‘As I was walking to St. Ives…’

Earlier this week, as I was walking to St. Ives… or to First United Methodist Church in Warren… I met a man with a story idea, no wives nor anyone else with him, and presumably far less than seven wives who were not present.

Then, I finished my trip to St. Ives.

So, the question about how many people were going to St. Ives might still be tricky, but the math to do it the wrong way is MUCH easier and the answers match. One person was going to St. Ives. The man I ran into was not. His hypothetical wives were not. Their hypothetical children were not. One person. Me.

I found the right contact at the church, had a nice chat, and finished up with my information gathering.

One three-block walk, two stories. Not bad.

On my way out of the church (As I was walking out of St. Ives… ?), someone said there was a bat on the steps.

I volunteered to be bat removal, provided someone could find me appropriate equipment.

Having done this particular task before, I requested a CD/DVD spindle. One was in my hand a minute later. I put it over the bat, slid a notebook under the bat, and picked it up carefully, making sure I did not crush any bat parts, even when it spread its wings and told me my efforts were not appreciated.

Bats can make audible squeaky noises. I heard them. This bat also looked at me. It neither looked, nor sounded, happy. I could be mistaken. I have limited training and experience with bat emotion. Maybe it was thanking me.

The last time I found a bat on the floor of a non-residential building in the daytime, I called people at a couple of places that have expertise in that kind of encounter. I was told the bat could be released if there was no chance it had bitten a sleeping person and it was not acting strangely. I hadn’t seen anyone sleeping that soundly at work that day — it was a weekend, so I hadn’t seen anyone at work that day — and the bat was doing exactly what I would expect a healthy bat to do in the daytime — which is not a whole lot. So, I took it outside and released it.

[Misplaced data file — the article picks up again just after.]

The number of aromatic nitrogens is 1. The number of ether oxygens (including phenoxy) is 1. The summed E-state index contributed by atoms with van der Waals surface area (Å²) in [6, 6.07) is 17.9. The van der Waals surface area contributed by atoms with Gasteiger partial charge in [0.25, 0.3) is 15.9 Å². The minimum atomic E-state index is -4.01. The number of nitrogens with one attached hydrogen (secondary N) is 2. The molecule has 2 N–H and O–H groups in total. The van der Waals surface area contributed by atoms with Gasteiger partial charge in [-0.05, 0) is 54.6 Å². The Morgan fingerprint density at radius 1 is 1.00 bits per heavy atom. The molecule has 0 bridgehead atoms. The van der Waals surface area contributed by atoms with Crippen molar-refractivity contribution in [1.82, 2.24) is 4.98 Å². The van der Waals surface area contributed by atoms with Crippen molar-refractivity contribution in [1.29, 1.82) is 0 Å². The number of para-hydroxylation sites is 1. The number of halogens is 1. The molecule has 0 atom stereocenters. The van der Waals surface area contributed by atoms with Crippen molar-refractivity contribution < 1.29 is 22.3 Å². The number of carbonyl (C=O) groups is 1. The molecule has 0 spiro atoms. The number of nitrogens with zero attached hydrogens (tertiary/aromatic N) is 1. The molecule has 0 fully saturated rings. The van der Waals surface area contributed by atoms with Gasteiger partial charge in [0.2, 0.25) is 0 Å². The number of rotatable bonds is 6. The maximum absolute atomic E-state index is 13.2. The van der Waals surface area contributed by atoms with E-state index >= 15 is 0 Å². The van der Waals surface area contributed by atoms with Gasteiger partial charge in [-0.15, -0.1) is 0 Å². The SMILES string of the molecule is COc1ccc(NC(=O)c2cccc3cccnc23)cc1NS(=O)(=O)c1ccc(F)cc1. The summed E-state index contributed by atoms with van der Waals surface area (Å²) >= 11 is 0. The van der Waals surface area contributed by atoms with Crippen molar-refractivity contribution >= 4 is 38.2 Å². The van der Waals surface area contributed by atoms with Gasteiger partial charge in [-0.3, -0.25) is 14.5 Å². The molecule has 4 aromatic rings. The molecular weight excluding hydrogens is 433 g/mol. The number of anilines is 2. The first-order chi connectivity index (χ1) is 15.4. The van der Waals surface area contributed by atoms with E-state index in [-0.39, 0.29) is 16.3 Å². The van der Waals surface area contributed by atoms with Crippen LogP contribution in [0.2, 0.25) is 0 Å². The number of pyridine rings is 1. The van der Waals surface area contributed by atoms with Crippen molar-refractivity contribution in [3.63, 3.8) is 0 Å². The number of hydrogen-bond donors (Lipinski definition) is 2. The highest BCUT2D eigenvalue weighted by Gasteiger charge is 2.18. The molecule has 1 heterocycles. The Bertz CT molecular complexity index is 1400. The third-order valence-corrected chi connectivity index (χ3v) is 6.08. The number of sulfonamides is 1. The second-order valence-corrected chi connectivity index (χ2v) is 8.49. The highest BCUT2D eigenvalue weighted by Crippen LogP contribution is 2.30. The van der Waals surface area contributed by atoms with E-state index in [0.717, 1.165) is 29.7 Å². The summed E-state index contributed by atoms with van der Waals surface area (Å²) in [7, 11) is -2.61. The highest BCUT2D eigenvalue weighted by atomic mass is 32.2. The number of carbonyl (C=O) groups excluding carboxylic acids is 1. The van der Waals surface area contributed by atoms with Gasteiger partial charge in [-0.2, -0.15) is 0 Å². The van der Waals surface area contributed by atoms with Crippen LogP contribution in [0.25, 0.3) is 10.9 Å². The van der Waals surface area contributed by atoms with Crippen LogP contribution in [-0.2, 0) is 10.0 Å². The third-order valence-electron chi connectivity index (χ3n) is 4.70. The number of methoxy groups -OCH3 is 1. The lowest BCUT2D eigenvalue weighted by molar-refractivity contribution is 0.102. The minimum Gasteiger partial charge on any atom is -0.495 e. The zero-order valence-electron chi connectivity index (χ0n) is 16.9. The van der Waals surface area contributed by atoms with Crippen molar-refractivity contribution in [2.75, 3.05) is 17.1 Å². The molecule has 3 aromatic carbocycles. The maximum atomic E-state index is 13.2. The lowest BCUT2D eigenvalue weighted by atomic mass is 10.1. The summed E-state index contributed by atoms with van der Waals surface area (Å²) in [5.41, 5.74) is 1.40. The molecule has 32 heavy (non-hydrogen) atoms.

I skipped the expertise-seeking part of the process on Monday and went directly to walking it outside looking for a likely spot.

I picked a leafy tree that was in the shade of the church, figuring this night creature would want to be somewhere as dark and cool as possible until it flew away later.

At the tree, I kept the plastic between me and the business end of the bat, slid the critter off onto a leafy branch and started to move away.

I may have moved too quickly — my interest in seeing the bat safely not inside was tempered by my interest in not spending too much time around the bat. It fell off of the branch and fluttered the four feet to the ground. I hope it lived, but I didn’t hang around any longer.

On my way back from St. Ives, I met a man with a different story idea. Actually, it was the same man I had met on the way to St. Ives.

So, over the course of an hour, I walked six blocks, found one story I was expecting, two I was not, got those three stories from exactly two people, and removed a wild creature from a basement.

I rank that as a successful afternoon.

Oh, and St. Ives is a pretty seaside town way out at the southwestern part of England. I looked it up and have decided not to walk there.